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Nova Scotia organized a contest for startup companies around the world interested in clean technology. The Canadian province offered more than three hundred thousand dollars in services and funding through Innovacorp.
According to Thomas Rankin, investment organizer and manager for Innovacorp’s Nova Scotia CleanTech Open, “it was a bit of a long shot and a bit of an experiment, but one that was based on the thesis that this is a really great place to build a company.”
A panel composed of five distinguished judges, including Danielle Fong, Patrick Keefe, Matthew Nordan, Daniel Marchand, and Rankin himself, evaluated applicants to the competition. Danielle Fong is a prodigy, entered college at age 12 and started her PhD at Princeton when she was only 17 years old. She is a Nova Scotia native and chief scientist and co-founder of LightSail Energy, a company based in California.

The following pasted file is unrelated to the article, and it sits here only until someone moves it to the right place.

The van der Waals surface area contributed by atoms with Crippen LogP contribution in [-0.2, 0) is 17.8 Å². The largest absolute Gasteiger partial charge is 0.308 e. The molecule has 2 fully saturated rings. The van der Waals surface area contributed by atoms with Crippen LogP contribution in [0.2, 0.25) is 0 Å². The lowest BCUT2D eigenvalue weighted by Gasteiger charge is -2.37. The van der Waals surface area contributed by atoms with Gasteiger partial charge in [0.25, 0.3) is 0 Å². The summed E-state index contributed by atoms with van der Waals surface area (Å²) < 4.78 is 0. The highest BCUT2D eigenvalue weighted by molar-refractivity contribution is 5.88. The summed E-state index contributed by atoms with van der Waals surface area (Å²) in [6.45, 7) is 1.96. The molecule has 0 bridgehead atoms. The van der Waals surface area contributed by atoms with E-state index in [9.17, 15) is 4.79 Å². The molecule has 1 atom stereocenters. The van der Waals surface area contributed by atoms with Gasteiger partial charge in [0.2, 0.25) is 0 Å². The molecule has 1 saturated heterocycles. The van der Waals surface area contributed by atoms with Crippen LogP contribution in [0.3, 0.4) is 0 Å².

Sixty-five startups initially responded to this contest, and with participants from major countries around the world, the winner came from local Nova Scotia; a company called SABRTech Inc. owned by Mather Carscallen. This company aims to make a sustainable biofuel source from algae.
Carscallen said that, “despite the smell and its unappealing look, it is a beautiful little organism that provides a vast majority of the ecosystems on this planet with an energy source.” He adds that their dream is to “use that same energy source to fuel our cars and our trucks.. [and] to fuel every single plane across the globe.”
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